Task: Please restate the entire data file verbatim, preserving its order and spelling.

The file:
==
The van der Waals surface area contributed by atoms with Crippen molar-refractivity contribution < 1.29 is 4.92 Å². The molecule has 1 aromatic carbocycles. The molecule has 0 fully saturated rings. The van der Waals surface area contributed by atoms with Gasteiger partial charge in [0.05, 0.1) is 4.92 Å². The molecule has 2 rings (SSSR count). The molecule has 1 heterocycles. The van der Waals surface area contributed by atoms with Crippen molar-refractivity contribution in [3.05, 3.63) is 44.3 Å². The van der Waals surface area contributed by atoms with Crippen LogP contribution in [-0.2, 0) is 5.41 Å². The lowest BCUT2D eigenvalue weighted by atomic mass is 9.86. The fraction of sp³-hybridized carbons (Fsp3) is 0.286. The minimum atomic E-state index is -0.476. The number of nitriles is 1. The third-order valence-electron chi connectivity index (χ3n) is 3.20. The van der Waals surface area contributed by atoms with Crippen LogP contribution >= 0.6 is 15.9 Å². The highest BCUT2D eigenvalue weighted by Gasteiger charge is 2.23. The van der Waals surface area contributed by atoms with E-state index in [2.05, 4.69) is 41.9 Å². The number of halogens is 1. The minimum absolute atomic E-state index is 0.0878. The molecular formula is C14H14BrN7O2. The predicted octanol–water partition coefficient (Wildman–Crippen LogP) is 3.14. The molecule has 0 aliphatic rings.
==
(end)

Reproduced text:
The van der Waals surface area contributed by atoms with Crippen molar-refractivity contribution < 1.29 is 4.92 Å². The molecule has 1 aromatic carbocycles. The molecule has 0 fully saturated rings. The van der Waals surface area contributed by atoms with Gasteiger partial charge in [0.05, 0.1) is 4.92 Å². The molecule has 2 rings (SSSR count). The molecule has 1 heterocycles. The van der Waals surface area contributed by atoms with Crippen molar-refractivity contribution in [3.05, 3.63) is 44.3 Å². The van der Waals surface area contributed by atoms with Crippen LogP contribution in [-0.2, 0) is 5.41 Å². The lowest BCUT2D eigenvalue weighted by atomic mass is 9.86. The fraction of sp³-hybridized carbons (Fsp3) is 0.286. The minimum atomic E-state index is -0.476. The number of nitriles is 1. The third-order valence-electron chi connectivity index (χ3n) is 3.20. The van der Waals surface area contributed by atoms with Crippen LogP contribution >= 0.6 is 15.9 Å². The highest BCUT2D eigenvalue weighted by Gasteiger charge is 2.23. The van der Waals surface area contributed by atoms with E-state index in [2.05, 4.69) is 41.9 Å². The number of halogens is 1. The minimum absolute atomic E-state index is 0.0878. The molecular formula is C14H14BrN7O2. The predicted octanol–water partition coefficient (Wildman–Crippen LogP) is 3.14. The molecule has 0 aliphatic rings.